Miffed Gameiro overshadows Matuidi heroics

Posted by Jonathan Johnson

Franck Fife/Getty ImagesA very frustrated Kevin Gameiro is likely to leave PSG this summer.

"It is the same thing every time," Kevin Gameiro declared after making way for Thiago Motta in the 64th minute of Paris Saint-Germain's narrow 1-0 win against rock-bottom Troyes at the Stade de l'Aube on Saturday afternoon.

- Match report: Troyes 0-1 PSG

The Frenchman could easily have meant PSG's inability to take domestic competition seriously after a big European encounter. He could also have meant the capital club's continuing struggle to break teams down without Swedish talisman Zlatan Ibrahimovic. However, he didn't. Gameiro meant the same frustrating fate that he suffers match after match -- seeing his playing time cut desperately short.

Over an hour represents a good shift for the striker these days but given that it was a rare start, the 25-year-old was entitled to have expected more game time. Plus he has a point. Every time that Carlo Ancelotti opts to make a change, plays somebody out of position or overlooks someone in selection, it seems to be Gameiro. By now the French international must know that it is not a personal slight from the Italian, it is just a fact that he is the odd man out.

For all the important goals and vital contributions that he makes from the bench -- take his recent match-winner against Montpellier or his impressive cameo in the home leg of the Champions League clash with Valencia as examples -- and you get the point. The only time Gameiro gets rewarded for his hard work is when Ibrahimovic is either unavailable (he was suspended v Troyes), being rested or when PSG are facing an opponent that Ancelotti feels comfortable enough in handling to give the former Lorient man a rare start.

Ancelotti's sheepish reaction after the Montpellier result told its own story: "Perhaps I should play Gameiro more often," he told the press. It was an acknowledgement that Gameiro deserves to play more often but that the Italian just can't justify it ahead of the likes of the Swede or even Ezequiel Lavezzi. That the Argentine was especially poor throughout the Troyes match, putting in an error-strewn performance, or that the side from the capital scored the solitary goal of the game just a minute after his exit won’t have helped his mood. But Gameiro can hardly vent his frustration at Ancelotti. He does persevere in playing the Frenchman as often as he can, a mark of how impressed he has been with a player whose confidence he seemed intent on smashing upon his arrival at the Parc des Princes last year.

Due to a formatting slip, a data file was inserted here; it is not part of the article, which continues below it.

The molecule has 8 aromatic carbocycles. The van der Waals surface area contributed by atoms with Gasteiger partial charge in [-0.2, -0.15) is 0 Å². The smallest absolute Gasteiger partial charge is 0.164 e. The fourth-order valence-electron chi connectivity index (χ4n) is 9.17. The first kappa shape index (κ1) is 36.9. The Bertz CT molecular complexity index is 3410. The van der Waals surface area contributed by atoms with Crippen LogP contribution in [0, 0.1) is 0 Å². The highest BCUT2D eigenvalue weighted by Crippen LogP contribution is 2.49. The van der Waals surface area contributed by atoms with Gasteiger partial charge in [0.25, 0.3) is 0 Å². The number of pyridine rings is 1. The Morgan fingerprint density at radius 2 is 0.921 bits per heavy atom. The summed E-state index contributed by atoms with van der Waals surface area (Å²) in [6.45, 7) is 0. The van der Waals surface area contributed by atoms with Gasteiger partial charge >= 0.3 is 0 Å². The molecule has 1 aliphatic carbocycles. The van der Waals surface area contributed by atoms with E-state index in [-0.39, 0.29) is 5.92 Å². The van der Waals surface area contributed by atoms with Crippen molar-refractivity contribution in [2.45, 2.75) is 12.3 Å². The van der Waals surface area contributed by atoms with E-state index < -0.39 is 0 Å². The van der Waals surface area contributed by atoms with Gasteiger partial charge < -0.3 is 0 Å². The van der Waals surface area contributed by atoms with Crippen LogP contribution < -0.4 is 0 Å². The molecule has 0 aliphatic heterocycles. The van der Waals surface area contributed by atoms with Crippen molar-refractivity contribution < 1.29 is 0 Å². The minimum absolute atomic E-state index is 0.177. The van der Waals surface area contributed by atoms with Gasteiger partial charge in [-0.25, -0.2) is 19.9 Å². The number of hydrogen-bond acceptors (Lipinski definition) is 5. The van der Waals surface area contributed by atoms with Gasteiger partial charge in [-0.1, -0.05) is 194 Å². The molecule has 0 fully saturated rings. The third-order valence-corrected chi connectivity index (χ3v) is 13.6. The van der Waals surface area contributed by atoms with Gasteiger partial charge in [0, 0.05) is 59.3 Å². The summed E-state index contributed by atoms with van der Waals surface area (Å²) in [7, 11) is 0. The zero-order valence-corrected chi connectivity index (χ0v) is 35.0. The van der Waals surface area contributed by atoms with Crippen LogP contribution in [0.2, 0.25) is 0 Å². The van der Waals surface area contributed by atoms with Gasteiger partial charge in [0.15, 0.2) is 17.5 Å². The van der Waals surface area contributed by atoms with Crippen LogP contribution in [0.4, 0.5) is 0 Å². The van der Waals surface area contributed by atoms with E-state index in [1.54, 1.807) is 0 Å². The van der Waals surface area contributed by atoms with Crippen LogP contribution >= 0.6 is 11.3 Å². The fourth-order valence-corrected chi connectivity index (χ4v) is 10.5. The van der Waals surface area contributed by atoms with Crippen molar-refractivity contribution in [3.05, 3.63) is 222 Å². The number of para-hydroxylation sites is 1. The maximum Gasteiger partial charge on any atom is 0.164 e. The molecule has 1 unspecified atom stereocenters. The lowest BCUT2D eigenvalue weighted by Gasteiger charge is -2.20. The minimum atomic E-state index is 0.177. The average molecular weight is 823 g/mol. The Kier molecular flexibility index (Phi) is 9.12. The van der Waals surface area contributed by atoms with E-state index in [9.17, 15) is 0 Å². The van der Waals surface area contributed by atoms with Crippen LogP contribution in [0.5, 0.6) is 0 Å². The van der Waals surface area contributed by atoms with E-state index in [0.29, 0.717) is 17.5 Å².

Over-playing the point? Perhaps I am, but that is because there really were few other talking points outside of that PSG-wise. To Troyes' credit, the hosts were vibrant, full of enterprise and should have taken the lead inside of 10 minutes. The effervescent Stephane Darbion struck the post, but as has so often been their problem this season, a lack of cutting edge cost them and relegation seems increasingly likely. To underline the point, PSG conceded more shots in the first 21 minutes of their encounter at the Stade de l'Aube, three to be precise, than the two they conceded in the entire match at the Camp Nou against Barcelona on Wednesday.

However PSG finally broke their Ibra-dependence officially; claiming their first three points in the Swede's absence at the fourth time of asking. That the breakthrough came after a defensive change though was fortuitous, but the 65th minute goal from the ever-dependable Blaise Matuidi -- well taken considering his previous lack of prowess in front of goal until this season -- was all Les Parisiens needed. Suspended in Barcelona on Wednesday, that was the former Troyes man's seventh goal in all competitions. Only Ibrahimovic and Lavezzi have scored more times across all competitions this campaign.

Otherwise, it was a lethargic showing from PSG's attacking complement of Gameiro, Lavezzi, the ever-enigmatic Javier Pastore and Lucas Moura. It was a dysfunctional display with Lavezzi especially poor, the Argentine looking jaded after Barcelona and a lack of real group cohesion and motivation was palpable. Moura, too, was very quiet; evidently not fit judging by the ice he was nursing his right ankle with after his late substitution.

On the plus side, another clean sheet takes Salvatore Sirigu to 20 for the season, this one of the more merited ones in his collection after some important stops. Crucially those 20 for Sirigu and PSG in the league rank higher than any other goalkeeper or team in Europe. The result moves the capital club a provisional 10 points clear of Marseille. Sixty-seven points is traditionally an omen for any title-winning team in Ligue 1 after 32 matches, that figure usually sees the team in question claim the title come the end of the season and PSG have now reached that mark.

As for Gameiro, today's public show of frustration merely confirms that he will be seeking an exit from the club this summer. Few PSG fans will blame him. It is difficult to criticise a player who has given everything for the club when given the chance, but has been painfully underappreciated since the dismissal of Antoine Kombouare. It is impossible to imagine him in the capital come next season, but it is to his credit that he has even stayed this long to give it everything. His days were numbered once Ibrahimovic arrived, though, and few, if any, can dispute the Swede's dominance as the focal point of the PSG attack this season. Gameiro will go with the Parc des Princes' blessing, as have others already.

For Ancelotti's side, all eyes now turn to Wednesday's Coupe de France quarterfinal clash against Evian before a potentially tricky home fixture with Claude Puel's Nice on Sunday.

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